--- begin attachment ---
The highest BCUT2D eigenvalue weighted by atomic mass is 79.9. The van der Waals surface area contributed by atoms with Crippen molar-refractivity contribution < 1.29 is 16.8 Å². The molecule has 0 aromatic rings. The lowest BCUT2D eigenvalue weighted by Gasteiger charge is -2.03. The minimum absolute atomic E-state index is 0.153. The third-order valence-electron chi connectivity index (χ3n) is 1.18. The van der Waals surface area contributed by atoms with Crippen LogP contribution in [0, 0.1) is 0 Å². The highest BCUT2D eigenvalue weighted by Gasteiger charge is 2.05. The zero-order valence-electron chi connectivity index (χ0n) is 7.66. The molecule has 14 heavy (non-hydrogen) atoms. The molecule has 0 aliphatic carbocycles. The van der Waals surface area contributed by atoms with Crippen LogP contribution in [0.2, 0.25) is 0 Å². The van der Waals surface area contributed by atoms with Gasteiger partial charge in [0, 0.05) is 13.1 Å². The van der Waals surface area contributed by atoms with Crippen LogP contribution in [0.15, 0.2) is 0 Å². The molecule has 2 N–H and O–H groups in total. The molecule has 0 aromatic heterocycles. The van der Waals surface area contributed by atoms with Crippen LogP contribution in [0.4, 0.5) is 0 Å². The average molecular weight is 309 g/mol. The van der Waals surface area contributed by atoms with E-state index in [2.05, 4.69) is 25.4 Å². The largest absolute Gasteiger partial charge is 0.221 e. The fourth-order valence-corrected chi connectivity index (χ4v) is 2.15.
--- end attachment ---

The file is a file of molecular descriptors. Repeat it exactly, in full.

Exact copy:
The highest BCUT2D eigenvalue weighted by atomic mass is 79.9. The van der Waals surface area contributed by atoms with Crippen molar-refractivity contribution < 1.29 is 16.8 Å². The molecule has 0 aromatic rings. The lowest BCUT2D eigenvalue weighted by Gasteiger charge is -2.03. The minimum absolute atomic E-state index is 0.153. The third-order valence-electron chi connectivity index (χ3n) is 1.18. The van der Waals surface area contributed by atoms with Crippen LogP contribution in [0, 0.1) is 0 Å². The highest BCUT2D eigenvalue weighted by Gasteiger charge is 2.05. The zero-order valence-electron chi connectivity index (χ0n) is 7.66. The molecule has 14 heavy (non-hydrogen) atoms. The molecule has 0 aliphatic carbocycles. The van der Waals surface area contributed by atoms with Crippen LogP contribution in [0.2, 0.25) is 0 Å². The van der Waals surface area contributed by atoms with Gasteiger partial charge in [0, 0.05) is 13.1 Å². The van der Waals surface area contributed by atoms with Crippen LogP contribution in [0.15, 0.2) is 0 Å². The molecule has 2 N–H and O–H groups in total. The molecule has 0 aromatic heterocycles. The van der Waals surface area contributed by atoms with Crippen LogP contribution in [0.4, 0.5) is 0 Å². The average molecular weight is 309 g/mol. The van der Waals surface area contributed by atoms with E-state index in [2.05, 4.69) is 25.4 Å². The largest absolute Gasteiger partial charge is 0.221 e. The fourth-order valence-corrected chi connectivity index (χ4v) is 2.15.